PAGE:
The Association between Family Functioning and Risk for Type 2 Diabetes in Mexican American Adolescents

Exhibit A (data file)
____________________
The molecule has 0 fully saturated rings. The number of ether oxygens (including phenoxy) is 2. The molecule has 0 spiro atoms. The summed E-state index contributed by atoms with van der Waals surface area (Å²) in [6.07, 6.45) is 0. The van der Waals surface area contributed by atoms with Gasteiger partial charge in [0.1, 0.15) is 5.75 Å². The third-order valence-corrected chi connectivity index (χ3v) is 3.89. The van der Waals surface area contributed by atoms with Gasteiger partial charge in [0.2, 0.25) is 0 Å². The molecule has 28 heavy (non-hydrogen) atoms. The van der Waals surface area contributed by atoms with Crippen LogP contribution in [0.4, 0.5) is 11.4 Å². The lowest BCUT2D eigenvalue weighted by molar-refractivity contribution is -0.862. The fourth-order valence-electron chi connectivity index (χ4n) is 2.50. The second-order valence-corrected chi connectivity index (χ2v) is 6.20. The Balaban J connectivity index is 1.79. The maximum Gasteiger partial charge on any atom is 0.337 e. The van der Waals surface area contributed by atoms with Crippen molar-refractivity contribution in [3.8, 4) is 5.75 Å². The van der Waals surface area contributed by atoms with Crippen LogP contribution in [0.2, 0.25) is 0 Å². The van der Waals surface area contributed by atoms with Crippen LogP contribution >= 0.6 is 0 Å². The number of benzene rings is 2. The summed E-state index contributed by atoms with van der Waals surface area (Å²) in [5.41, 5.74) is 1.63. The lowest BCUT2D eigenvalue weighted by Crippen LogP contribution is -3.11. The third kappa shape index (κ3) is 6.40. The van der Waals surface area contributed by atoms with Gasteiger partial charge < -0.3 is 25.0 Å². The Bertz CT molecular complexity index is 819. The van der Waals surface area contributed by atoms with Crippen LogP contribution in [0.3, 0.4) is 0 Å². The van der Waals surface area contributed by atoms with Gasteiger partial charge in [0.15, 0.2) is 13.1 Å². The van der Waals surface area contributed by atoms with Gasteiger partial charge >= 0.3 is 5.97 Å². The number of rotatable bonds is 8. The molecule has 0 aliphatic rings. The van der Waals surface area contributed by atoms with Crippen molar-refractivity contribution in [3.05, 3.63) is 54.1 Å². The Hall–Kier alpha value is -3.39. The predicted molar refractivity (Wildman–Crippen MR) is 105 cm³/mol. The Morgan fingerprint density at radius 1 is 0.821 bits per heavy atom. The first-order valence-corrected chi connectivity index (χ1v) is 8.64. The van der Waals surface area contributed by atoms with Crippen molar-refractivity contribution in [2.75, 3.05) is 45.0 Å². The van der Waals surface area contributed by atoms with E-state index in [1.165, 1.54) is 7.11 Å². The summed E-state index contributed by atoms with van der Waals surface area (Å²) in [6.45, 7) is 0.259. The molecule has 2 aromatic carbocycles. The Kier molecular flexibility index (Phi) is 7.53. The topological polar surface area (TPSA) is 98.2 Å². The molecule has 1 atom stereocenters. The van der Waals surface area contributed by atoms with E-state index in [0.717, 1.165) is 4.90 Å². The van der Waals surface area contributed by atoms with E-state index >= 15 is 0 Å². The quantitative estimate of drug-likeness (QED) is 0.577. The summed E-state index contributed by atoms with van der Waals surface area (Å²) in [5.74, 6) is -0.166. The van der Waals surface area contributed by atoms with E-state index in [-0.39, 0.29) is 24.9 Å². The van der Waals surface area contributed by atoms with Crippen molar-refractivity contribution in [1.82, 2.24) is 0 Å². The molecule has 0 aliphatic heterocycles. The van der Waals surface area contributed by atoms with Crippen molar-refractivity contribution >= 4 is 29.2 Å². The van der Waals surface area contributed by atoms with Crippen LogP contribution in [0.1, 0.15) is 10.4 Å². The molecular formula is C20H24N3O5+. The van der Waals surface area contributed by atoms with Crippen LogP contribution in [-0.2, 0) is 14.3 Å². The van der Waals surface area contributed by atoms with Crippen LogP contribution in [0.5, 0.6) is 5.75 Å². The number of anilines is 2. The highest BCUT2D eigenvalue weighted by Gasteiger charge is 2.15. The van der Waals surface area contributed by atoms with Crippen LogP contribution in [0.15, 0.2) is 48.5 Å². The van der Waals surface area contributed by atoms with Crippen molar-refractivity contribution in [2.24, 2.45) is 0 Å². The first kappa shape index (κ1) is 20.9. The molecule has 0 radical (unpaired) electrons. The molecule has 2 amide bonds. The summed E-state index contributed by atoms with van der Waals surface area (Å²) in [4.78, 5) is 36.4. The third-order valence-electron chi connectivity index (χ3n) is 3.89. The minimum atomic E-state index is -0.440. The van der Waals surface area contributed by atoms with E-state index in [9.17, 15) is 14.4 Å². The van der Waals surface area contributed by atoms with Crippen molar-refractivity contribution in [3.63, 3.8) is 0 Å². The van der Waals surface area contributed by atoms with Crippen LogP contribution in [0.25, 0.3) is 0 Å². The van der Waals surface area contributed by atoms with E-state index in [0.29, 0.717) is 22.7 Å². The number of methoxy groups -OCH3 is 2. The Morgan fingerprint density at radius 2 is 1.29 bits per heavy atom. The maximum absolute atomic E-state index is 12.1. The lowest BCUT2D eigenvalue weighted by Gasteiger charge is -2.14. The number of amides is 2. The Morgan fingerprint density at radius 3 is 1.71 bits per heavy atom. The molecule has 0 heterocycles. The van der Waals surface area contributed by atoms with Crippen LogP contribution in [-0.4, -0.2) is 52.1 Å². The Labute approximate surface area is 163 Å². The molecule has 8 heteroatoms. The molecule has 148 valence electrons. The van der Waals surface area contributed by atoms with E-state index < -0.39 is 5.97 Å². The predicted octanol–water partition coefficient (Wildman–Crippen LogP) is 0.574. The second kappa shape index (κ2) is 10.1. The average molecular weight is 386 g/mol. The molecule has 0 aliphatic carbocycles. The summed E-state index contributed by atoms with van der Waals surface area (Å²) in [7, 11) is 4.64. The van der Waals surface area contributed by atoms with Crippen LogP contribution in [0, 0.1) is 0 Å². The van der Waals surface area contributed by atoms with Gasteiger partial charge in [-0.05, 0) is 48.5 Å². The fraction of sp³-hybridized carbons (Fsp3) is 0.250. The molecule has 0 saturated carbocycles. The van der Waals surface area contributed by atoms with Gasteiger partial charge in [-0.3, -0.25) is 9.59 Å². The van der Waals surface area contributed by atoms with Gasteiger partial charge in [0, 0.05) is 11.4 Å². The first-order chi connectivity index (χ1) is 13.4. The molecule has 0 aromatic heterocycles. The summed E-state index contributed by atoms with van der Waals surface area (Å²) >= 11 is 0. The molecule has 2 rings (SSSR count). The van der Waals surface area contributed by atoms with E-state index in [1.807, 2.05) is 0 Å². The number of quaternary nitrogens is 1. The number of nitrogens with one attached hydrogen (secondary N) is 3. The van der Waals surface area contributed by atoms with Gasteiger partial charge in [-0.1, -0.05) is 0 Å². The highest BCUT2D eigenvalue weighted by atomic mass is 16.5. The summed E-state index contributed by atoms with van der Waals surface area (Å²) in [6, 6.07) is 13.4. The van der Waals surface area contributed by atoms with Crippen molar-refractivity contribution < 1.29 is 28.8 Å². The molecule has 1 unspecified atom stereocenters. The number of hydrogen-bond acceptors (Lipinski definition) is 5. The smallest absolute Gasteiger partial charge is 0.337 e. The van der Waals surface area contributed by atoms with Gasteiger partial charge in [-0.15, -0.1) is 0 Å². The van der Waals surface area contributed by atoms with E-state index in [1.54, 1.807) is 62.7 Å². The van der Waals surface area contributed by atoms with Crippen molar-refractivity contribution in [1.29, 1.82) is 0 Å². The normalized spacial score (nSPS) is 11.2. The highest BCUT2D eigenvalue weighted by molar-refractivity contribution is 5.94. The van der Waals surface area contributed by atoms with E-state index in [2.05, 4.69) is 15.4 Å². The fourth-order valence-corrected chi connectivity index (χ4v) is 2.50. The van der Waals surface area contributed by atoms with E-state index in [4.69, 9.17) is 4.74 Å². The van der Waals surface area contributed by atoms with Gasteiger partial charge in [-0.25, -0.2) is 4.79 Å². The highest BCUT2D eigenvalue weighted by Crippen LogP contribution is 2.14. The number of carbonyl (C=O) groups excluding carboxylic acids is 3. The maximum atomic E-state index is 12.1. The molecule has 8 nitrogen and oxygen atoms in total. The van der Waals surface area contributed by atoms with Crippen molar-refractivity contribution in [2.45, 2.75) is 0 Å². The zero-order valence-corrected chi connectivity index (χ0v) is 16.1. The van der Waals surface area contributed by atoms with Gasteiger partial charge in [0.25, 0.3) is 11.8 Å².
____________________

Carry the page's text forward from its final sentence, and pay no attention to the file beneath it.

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Purpose: It is well documented that Mexican Americans have a disproportionately higher risk of developing type 2 diabetes mellitus (T2DM). While this disparity has been well documented among the adult Mexican American population, research is lacking within the adolescent population and the association between socioeconomic factors and risk for developing T2DM has not been extensively investigated. Therefore, this study aimed to address this gap by investigating family functioning and how it relates to the risk for developing T2DM. Methods: The study's sample was comprised of 144 Mexican American adolescents 10-14 years of age and a parent/legal guardian. Parents completed questionnaires related to family functioning and risk for developing T2DM, and a family functioning score and risk for T2DM were derived from their responses. Multiple logistic regression was performed, and ORs and 95% CIs were calculated. Results: 45 adolescents (31.3%) had at least 3 of 5 risk factors for T2DM. The mean family functioning score was 3.74 (STD =1.30). Family functioning was not associated with being high risk for T2DM [OR=0.898; 95% CI (0.673-1.198)]. Conclusions: The results demonstrated no statistically significant relationship between family functioning and risk for developing T2DM in the Mexican American adolescent population. The role of social factors, such as family functioning, in the development of risk for T2DM in this population is not fully understood and should be further investigated so that medical providers can better tailor care to this at-risk population.